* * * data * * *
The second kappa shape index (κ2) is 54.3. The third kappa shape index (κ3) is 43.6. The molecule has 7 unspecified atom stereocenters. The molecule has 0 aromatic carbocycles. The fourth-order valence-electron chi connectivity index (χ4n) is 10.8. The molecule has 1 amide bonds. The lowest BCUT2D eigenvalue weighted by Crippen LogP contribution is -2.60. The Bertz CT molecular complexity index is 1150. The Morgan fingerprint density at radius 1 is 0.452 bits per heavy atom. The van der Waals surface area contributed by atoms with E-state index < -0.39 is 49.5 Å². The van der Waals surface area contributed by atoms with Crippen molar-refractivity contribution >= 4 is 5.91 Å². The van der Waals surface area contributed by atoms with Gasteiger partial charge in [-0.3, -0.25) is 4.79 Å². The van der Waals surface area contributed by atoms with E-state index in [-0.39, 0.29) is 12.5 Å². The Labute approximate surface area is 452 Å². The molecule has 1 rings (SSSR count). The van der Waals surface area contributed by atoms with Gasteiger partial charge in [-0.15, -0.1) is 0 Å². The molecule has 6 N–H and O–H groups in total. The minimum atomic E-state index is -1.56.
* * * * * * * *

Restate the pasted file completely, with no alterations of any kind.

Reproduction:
The second kappa shape index (κ2) is 54.3. The third kappa shape index (κ3) is 43.6. The molecule has 7 unspecified atom stereocenters. The molecule has 0 aromatic carbocycles. The fourth-order valence-electron chi connectivity index (χ4n) is 10.8. The molecule has 1 amide bonds. The lowest BCUT2D eigenvalue weighted by Crippen LogP contribution is -2.60. The Bertz CT molecular complexity index is 1150. The Morgan fingerprint density at radius 1 is 0.452 bits per heavy atom. The van der Waals surface area contributed by atoms with E-state index < -0.39 is 49.5 Å². The van der Waals surface area contributed by atoms with Crippen molar-refractivity contribution >= 4 is 5.91 Å². The van der Waals surface area contributed by atoms with Gasteiger partial charge in [-0.3, -0.25) is 4.79 Å². The van der Waals surface area contributed by atoms with E-state index in [-0.39, 0.29) is 12.5 Å². The Labute approximate surface area is 452 Å². The molecule has 1 rings (SSSR count). The van der Waals surface area contributed by atoms with Gasteiger partial charge in [-0.15, -0.1) is 0 Å². The molecule has 6 N–H and O–H groups in total. The minimum atomic E-state index is -1.56.